Continue reading

Transitions

I’ve been investing intentional practice around the fact that my stepson is growing older and will soon be “out there,” left to his own devices, since even before he entered high school, so as not to not experience what I’ve heard so many parents of senior-year students speak to, in terms of being caught off guard and full of sorrow that their kids were all grown up and moving out. It seemed to me a rather implausible reality that a parent should feel so suddenly disjointed at the prospect of their child reaching a certain young-adult maturity level, as though they somehow didn’t see it coming all the years of their youth and moving out to start a life of their own wasn’t part of the deal.

But now I sorta get it.

Despite all my efforts to look deeply into the nature of impermanence and work to develop my practice in the art of letting go, just the other day I suddenly realized that my husband and I’s time with my 18-year old stepson is incredibly short. I did the math. Given how our residential schedule is lined out in our parenting plan – a schedule we’ve up-held diligently since he was at the tail end of first grade – we have a total of three remaining weeks with him until he graduates from high school, at which point he will be choosing to live full time with his mom and stepdad.

Just this morning I came across a lovely quote from Jack Kornfield on twitter, which states: To let go does not mean to get rid of. To let go means to let be. When we let be with compassion, things come and go on their own.

Continue reading

Nirvana

nirvana_album_cover

In any other context, aside from when referring to the band Nirvana (which I love), I don’t care for the word nirvana. Years of false societal conditioning have led me to paint this highly ridiculous concept of what nirvana means. When I come across the word nirvana, I imagine this pie-in-the-sky, ephemeral land where nothing bad ever happens, that one either enters after they die or when they become enlightened (which is another word I don’t care for). I imagine nirvana to be some kind of other-worldly place, where unicorns trot around and there’s never a cloud in the sky.

In actuality, nirvana means: the extinction of notions.

I’ve been working on this topic of nirvana for a teaching based talk that I am giving tonight at my local sangha, Be Here Now, which will be a joint talk with my husband Mike. He and I have been offering these joint talks now, once a year, since 2014. They afford us the opportunity to collaborate on Buddhist based teachings, which is something we’re invested in together as a couple. I find it especially enjoyable to work together with him given that he and I have different strong suits in how we think about, approach, and incorporate the practice into our lives. From a Buddhist psychology perspective, Mike is more skilled at approaching things from the ultimate dimension, whereas I am more skilled at approaching from the historical dimension. As both are equally important, our ability to join forces then has the potential to speak on a variety of levels to a wider variety of people. In short, the ultimate dimension is often referred to as being like the ocean (or the undercurrent which guides and propels life), with the historical dimension being like the waves (which is us, on an individual level) – while we are each a wave, we are also the ocean, comprised of the same water (or life force/energy) which connects us all.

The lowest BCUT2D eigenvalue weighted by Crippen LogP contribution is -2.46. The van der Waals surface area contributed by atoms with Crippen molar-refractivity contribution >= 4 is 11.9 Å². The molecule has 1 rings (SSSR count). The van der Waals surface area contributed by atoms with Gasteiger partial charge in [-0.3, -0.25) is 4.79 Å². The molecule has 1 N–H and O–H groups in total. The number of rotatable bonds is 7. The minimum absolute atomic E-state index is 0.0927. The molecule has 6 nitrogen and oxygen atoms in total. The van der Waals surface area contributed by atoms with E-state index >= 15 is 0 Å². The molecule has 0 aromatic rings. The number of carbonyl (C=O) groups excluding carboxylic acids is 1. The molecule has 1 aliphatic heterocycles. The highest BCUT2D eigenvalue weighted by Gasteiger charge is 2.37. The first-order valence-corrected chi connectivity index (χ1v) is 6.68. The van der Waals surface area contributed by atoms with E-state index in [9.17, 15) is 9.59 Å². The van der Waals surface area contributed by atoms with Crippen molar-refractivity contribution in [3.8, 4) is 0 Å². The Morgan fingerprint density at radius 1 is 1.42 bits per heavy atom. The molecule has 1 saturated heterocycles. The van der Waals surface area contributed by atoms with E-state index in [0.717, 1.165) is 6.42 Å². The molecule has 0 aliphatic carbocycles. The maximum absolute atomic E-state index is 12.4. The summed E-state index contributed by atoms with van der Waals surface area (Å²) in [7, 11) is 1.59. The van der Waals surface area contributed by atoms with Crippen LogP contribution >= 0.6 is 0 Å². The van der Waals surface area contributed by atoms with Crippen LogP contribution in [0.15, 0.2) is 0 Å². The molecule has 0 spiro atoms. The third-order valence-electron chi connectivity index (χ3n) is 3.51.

(UPDATED POST: Here’s a link to the audio file from this talk that Mike & I gave on Monday evening, October 17th. http://www.openway.org/content/joint-talk-nirvana-mike-nicole)

When I think of what nirvana actually means, the extinction of notions, it helps me to connect more with this word when I come across it, instead of shirking away from it as some fictitious concept. However, we want to be careful not to get caught in the form of this teaching. Meaning, it would not be a wise goal to set for ourselves to become completely free of all notions, stories, judgments, and thoughts at some undisclosed time in the far off future. This isn’t realistic. Instead, we must use our own intelligence and discernment process to find ways of enfolding the teaching of nirvana into our everyday life, moment by moment.

How do we do this? How do we incorporate nirvana as a practice? What came up for me around this was to explain nirvana as follows:

Nirvana is an action based on the culmination of mindfulness, concentration, and insight.

Continue reading

The Art of Pain Management

tumblr_lvpkabbZdg1r66w8uo1_500

A couple of months ago I was talking to a sangha friend of mine about the nature of physical pain.  Knowing that I’ve been focusing diligently on the cultivation of joy over the last few years and that I’ve experienced a great deal of physical pain in relation to my chronic illnesses he asked me specifically what I did to deal with pain and how to cultivate joy in the midst of it.  As I see this as a common struggle (knowing how to deal with ongoing physical pain, limitation, and illness) I thought I’d take to writing about it, as that often helps me to better understand things for myself as well.

It’s important to note that I spent years doing the “wrong” things when it came to dealing with physical pain.  Doing the wrong things was what helped me to know and understand what the right things to do were.  By wrong I mean I caused more harm to myself and those around me.  By wrong I mean I wasn’t taking good care of myself and was embittered with anger, sadness, loss, guilt, and hopelessness to the point of becoming debilitated and unpleasant to be around.

So what do I do now to embrace the difficult nature of physical pain and practice joy?  Let’s see..

Continue reading

Holding On & Letting Go

IMG_5163

This little shell necklace picture above may not look like much.  It’s as simple as it looks: a shell dangled from a braided hemp rope.  What makes this picture interesting, to me, is that I’m holding it and not wearing it.  Let me explain.

When I was in high school, in my junior year I think it was, I went on a vacation with my dad and stepmom to Sanibel Island in Florida on the Gulf coast.  My uncle owned a condo right on the water.  I found the shell while taking an evening stroll on the beach one night.  Seeing the natural hole in it made it an obvious choice to turn it into a necklace.  Although I had never been a big jewelry wearer previously nor was I a devoted lover of shells (I mean, they’re great and all but I’m more of a rock gal) I proceeded to wear the necklace everyday….for the next 19 years.

Continue reading